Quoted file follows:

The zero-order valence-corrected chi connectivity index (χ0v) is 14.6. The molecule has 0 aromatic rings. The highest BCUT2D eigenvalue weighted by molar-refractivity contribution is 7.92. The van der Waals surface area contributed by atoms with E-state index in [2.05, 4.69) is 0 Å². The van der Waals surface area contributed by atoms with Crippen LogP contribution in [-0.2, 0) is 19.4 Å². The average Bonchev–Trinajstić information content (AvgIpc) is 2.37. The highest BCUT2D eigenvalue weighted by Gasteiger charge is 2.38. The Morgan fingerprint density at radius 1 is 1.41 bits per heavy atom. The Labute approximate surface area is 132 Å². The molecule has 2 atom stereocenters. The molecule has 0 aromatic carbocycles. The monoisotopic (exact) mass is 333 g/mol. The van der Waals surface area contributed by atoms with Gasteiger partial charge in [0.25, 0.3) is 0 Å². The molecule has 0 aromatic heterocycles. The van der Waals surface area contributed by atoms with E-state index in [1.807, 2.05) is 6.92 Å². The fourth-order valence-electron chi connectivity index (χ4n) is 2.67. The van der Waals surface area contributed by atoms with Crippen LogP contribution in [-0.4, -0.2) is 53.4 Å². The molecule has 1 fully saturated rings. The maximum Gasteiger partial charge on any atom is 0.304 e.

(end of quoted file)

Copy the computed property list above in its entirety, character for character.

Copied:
The zero-order valence-corrected chi connectivity index (χ0v) is 14.6. The molecule has 0 aromatic rings. The highest BCUT2D eigenvalue weighted by molar-refractivity contribution is 7.92. The van der Waals surface area contributed by atoms with E-state index in [2.05, 4.69) is 0 Å². The van der Waals surface area contributed by atoms with Crippen LogP contribution in [-0.2, 0) is 19.4 Å². The average Bonchev–Trinajstić information content (AvgIpc) is 2.37. The highest BCUT2D eigenvalue weighted by Gasteiger charge is 2.38. The Morgan fingerprint density at radius 1 is 1.41 bits per heavy atom. The Labute approximate surface area is 132 Å². The molecule has 2 atom stereocenters. The molecule has 0 aromatic carbocycles. The monoisotopic (exact) mass is 333 g/mol. The van der Waals surface area contributed by atoms with Gasteiger partial charge in [0.25, 0.3) is 0 Å². The molecule has 0 aromatic heterocycles. The van der Waals surface area contributed by atoms with E-state index in [1.807, 2.05) is 6.92 Å². The fourth-order valence-electron chi connectivity index (χ4n) is 2.67. The van der Waals surface area contributed by atoms with Crippen LogP contribution in [-0.4, -0.2) is 53.4 Å². The molecule has 1 fully saturated rings. The maximum Gasteiger partial charge on any atom is 0.304 e.